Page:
Something is rotten on Wall Street as well:

1. The Fed has extended its discount window to a select group of financial institutions until January. (It is my belief that funds from the discount window are propping up stock prices of financials.)

2. The SEC has protected 19 financial institutions from Naked Short-selling for at least another month. (The goal is to break the short-sell altogether.)

3. Banks have successfully lobbied to forestall changes in accounting practices where all losses would be booked mark to market... until 2010. (Banks will continue to manipulate and twist numbers to lessen the bad news.)

4. President Bush signed the Housing Bill into law. The President had previously been on record claiming that the bill was VETO material. (Bush is trying to save the economy so it is not a campaign issue for McCain.)

There is no question about it, the U.S. government has gone to great lengths to manipulate and protect Big Banks, and certain aspects of the financial sector. The more serious question raised should be... Why do the financials need so much support and intervention? Are the financials that weak? How long will the write-downs last? Interestingly enough, the financials may have taken a breather over the past two and a half weeks. However, there is reason to believe there is a Part II to this story. The other option is to become more and more like the socialized welfare states of Europe. Any time there is trouble in a European economy, it is rolled into public debt.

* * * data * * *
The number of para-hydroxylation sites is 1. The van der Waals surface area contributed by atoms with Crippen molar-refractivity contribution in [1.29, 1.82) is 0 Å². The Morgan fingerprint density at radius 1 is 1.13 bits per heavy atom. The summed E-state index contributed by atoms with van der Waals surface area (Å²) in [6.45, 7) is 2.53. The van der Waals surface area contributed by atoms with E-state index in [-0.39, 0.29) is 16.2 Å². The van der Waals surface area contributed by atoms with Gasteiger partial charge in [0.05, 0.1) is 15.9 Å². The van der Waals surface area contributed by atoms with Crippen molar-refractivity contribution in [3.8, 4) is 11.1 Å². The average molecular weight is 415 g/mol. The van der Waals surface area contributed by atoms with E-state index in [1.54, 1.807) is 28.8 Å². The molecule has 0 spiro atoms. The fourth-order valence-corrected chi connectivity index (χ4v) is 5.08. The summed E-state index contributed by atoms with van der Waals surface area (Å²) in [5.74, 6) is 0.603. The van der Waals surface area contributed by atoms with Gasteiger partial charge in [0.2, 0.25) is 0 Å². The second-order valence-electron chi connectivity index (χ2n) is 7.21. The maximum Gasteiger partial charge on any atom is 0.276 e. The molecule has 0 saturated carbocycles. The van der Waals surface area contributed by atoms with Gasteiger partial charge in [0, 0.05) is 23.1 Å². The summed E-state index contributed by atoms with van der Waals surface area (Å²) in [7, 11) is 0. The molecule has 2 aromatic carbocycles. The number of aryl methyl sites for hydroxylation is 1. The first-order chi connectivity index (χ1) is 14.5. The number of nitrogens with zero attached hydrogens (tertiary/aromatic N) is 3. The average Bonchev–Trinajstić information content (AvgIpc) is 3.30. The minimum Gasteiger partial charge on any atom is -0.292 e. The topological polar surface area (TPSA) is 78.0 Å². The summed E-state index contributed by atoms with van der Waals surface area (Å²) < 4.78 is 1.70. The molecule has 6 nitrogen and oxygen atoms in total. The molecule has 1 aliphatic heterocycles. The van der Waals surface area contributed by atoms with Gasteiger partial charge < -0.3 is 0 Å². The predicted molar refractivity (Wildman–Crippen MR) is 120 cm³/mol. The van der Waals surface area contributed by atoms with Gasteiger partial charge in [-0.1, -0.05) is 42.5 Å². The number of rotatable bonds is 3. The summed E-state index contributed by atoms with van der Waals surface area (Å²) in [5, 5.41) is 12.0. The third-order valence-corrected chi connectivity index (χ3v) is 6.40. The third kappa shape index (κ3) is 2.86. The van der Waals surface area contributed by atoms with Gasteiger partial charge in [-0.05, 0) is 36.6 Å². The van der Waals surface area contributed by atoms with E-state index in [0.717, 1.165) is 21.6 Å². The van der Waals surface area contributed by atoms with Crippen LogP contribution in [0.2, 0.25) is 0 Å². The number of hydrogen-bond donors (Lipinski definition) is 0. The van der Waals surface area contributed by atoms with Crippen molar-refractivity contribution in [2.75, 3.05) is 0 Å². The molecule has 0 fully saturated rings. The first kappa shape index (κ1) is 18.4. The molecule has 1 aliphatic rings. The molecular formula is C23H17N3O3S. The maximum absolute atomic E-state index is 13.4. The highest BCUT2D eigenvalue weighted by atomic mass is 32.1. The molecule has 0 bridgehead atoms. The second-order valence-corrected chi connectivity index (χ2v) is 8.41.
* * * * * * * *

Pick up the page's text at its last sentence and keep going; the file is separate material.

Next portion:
Mr. Lee How are Your Picks?
XLF bought at 23.33 now 21.68
XLY bought at 29.70 now 28.25
XLE bought at 86.02 now 74.39

Sources Cited:
1. otc-paperwork-commitments-again.html?cid=124912584#comments